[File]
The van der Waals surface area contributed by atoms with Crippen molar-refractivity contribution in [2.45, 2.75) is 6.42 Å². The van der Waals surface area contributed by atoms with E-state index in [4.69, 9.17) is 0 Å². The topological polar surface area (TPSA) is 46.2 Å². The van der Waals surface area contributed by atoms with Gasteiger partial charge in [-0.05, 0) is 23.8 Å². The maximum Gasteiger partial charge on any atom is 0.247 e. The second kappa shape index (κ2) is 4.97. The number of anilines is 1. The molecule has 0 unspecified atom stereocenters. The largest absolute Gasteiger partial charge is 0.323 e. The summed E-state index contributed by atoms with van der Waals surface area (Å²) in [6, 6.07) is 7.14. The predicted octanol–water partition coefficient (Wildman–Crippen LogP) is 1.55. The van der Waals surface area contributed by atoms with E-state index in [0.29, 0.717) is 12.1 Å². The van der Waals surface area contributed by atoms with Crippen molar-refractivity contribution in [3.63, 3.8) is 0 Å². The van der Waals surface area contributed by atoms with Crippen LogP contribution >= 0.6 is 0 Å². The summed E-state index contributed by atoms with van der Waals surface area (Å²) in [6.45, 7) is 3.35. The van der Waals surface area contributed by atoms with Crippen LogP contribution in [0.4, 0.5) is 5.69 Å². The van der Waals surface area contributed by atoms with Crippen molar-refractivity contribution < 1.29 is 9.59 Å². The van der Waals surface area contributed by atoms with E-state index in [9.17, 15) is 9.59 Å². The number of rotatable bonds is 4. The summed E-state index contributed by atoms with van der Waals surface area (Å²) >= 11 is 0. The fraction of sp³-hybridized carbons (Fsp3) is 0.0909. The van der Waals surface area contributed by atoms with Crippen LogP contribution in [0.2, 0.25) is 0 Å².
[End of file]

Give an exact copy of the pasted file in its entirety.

The van der Waals surface area contributed by atoms with Crippen molar-refractivity contribution in [2.45, 2.75) is 6.42 Å². The van der Waals surface area contributed by atoms with E-state index in [4.69, 9.17) is 0 Å². The topological polar surface area (TPSA) is 46.2 Å². The van der Waals surface area contributed by atoms with Gasteiger partial charge in [-0.05, 0) is 23.8 Å². The maximum Gasteiger partial charge on any atom is 0.247 e. The second kappa shape index (κ2) is 4.97. The number of anilines is 1. The molecule has 0 unspecified atom stereocenters. The largest absolute Gasteiger partial charge is 0.323 e. The summed E-state index contributed by atoms with van der Waals surface area (Å²) in [6, 6.07) is 7.14. The predicted octanol–water partition coefficient (Wildman–Crippen LogP) is 1.55. The van der Waals surface area contributed by atoms with E-state index in [0.29, 0.717) is 12.1 Å². The van der Waals surface area contributed by atoms with Crippen molar-refractivity contribution in [3.63, 3.8) is 0 Å². The van der Waals surface area contributed by atoms with Crippen LogP contribution >= 0.6 is 0 Å². The summed E-state index contributed by atoms with van der Waals surface area (Å²) in [6.45, 7) is 3.35. The van der Waals surface area contributed by atoms with Crippen LogP contribution in [0.4, 0.5) is 5.69 Å². The van der Waals surface area contributed by atoms with Crippen molar-refractivity contribution < 1.29 is 9.59 Å². The van der Waals surface area contributed by atoms with E-state index in [9.17, 15) is 9.59 Å². The number of rotatable bonds is 4. The summed E-state index contributed by atoms with van der Waals surface area (Å²) >= 11 is 0. The fraction of sp³-hybridized carbons (Fsp3) is 0.0909. The van der Waals surface area contributed by atoms with Crippen LogP contribution in [0.2, 0.25) is 0 Å².